Having covered the Devicetree basics in the previous article, we now add semantics to our Devicetree using so-called bindings: For each supported type, we’ll create a corresponding binding and look at the generated output to understand how it can be used with Zephyr’s Devicetree API.
In this third article of the “Practical Zephyr” series, we’ll see how we configure and use hardware. For this, Zephyr borrows another tool from the Linux kernel: Devicetree.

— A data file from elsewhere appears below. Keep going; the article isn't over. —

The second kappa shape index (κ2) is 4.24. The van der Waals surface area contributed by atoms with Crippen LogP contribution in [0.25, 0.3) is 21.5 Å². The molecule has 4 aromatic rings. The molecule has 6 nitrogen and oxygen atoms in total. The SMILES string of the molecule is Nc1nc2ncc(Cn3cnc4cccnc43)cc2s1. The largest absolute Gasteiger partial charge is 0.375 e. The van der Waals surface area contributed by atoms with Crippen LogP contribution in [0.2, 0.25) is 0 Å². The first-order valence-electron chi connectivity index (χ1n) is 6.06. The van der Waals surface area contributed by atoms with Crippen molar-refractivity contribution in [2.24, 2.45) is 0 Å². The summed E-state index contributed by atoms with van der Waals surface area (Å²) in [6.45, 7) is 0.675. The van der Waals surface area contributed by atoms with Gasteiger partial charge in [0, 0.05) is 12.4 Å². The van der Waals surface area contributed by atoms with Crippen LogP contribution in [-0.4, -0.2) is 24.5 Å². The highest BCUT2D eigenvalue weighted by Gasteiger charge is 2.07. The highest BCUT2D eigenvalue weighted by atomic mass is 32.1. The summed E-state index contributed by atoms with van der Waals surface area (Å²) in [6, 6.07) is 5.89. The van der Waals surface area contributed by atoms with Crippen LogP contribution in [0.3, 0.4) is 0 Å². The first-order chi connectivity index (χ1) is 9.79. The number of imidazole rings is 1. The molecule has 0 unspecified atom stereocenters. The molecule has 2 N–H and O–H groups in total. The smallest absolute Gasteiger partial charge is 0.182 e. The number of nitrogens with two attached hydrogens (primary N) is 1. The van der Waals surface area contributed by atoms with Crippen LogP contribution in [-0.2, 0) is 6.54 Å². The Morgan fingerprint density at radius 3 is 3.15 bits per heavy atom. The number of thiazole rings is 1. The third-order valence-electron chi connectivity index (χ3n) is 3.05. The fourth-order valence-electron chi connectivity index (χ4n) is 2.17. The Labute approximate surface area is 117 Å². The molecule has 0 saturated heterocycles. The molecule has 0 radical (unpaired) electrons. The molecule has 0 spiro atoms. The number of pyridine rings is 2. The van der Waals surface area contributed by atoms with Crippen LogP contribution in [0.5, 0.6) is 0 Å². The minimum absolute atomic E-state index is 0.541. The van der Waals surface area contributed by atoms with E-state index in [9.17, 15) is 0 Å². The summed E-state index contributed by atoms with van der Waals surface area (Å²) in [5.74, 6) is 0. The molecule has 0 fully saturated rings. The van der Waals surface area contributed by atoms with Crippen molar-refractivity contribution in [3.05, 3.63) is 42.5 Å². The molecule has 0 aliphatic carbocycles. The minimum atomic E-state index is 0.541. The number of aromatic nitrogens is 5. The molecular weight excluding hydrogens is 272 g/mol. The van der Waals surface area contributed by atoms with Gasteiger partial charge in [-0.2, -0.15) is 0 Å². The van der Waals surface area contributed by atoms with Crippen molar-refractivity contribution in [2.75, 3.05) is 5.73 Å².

In contrast to Kconfig, the Devicetree syntax and its use are more intricate. Therefore, we’ll cover Devicetree in two articles. In this article, we’ll see what Devicetree is and how we can write our own Devicetree source files. In the next article, we’ll look at so-called Devicetree bindings, which add semantics to our Devicetree. Be prepared for a fair bit of theory, but as usual, we’ll use an example project to follow along.